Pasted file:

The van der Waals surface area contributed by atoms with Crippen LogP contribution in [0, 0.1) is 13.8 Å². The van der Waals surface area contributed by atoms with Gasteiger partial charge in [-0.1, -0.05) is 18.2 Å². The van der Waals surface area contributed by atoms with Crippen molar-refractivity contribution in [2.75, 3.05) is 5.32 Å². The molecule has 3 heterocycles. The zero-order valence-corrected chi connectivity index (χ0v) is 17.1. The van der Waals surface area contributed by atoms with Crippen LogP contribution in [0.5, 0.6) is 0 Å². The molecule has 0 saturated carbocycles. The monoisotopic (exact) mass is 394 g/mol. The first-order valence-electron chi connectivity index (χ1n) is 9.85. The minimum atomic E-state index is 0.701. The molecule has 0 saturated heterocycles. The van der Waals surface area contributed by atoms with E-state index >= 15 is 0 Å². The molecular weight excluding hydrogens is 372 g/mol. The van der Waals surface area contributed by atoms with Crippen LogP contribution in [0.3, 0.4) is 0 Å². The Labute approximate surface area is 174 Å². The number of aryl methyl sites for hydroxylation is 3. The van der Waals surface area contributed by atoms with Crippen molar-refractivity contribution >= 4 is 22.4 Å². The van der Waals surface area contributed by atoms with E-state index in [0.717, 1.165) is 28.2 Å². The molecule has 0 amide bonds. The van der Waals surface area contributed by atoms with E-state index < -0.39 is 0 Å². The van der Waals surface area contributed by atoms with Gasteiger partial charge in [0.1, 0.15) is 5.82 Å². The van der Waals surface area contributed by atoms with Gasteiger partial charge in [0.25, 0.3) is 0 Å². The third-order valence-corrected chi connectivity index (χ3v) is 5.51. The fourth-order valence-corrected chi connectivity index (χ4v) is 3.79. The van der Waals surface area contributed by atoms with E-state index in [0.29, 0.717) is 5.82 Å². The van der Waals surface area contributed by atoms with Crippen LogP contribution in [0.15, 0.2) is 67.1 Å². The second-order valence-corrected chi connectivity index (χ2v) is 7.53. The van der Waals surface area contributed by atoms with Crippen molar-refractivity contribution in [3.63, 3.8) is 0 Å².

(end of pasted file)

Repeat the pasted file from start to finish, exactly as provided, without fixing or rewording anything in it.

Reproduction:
The van der Waals surface area contributed by atoms with Crippen LogP contribution in [0, 0.1) is 13.8 Å². The van der Waals surface area contributed by atoms with Gasteiger partial charge in [-0.1, -0.05) is 18.2 Å². The van der Waals surface area contributed by atoms with Crippen molar-refractivity contribution in [2.75, 3.05) is 5.32 Å². The molecule has 3 heterocycles. The zero-order valence-corrected chi connectivity index (χ0v) is 17.1. The van der Waals surface area contributed by atoms with Crippen LogP contribution in [0.5, 0.6) is 0 Å². The molecule has 0 saturated carbocycles. The monoisotopic (exact) mass is 394 g/mol. The first-order valence-electron chi connectivity index (χ1n) is 9.85. The minimum atomic E-state index is 0.701. The molecule has 0 saturated heterocycles. The van der Waals surface area contributed by atoms with E-state index >= 15 is 0 Å². The molecular weight excluding hydrogens is 372 g/mol. The van der Waals surface area contributed by atoms with Crippen LogP contribution in [0.3, 0.4) is 0 Å². The Labute approximate surface area is 174 Å². The number of aryl methyl sites for hydroxylation is 3. The van der Waals surface area contributed by atoms with Crippen molar-refractivity contribution >= 4 is 22.4 Å². The van der Waals surface area contributed by atoms with E-state index in [0.717, 1.165) is 28.2 Å². The molecule has 0 amide bonds. The van der Waals surface area contributed by atoms with E-state index < -0.39 is 0 Å². The van der Waals surface area contributed by atoms with Gasteiger partial charge in [0.1, 0.15) is 5.82 Å². The van der Waals surface area contributed by atoms with Gasteiger partial charge in [0.25, 0.3) is 0 Å². The third-order valence-corrected chi connectivity index (χ3v) is 5.51. The fourth-order valence-corrected chi connectivity index (χ4v) is 3.79. The van der Waals surface area contributed by atoms with E-state index in [0.29, 0.717) is 5.82 Å². The van der Waals surface area contributed by atoms with Crippen LogP contribution in [0.15, 0.2) is 67.1 Å². The second-order valence-corrected chi connectivity index (χ2v) is 7.53. The van der Waals surface area contributed by atoms with Crippen molar-refractivity contribution in [3.63, 3.8) is 0 Å².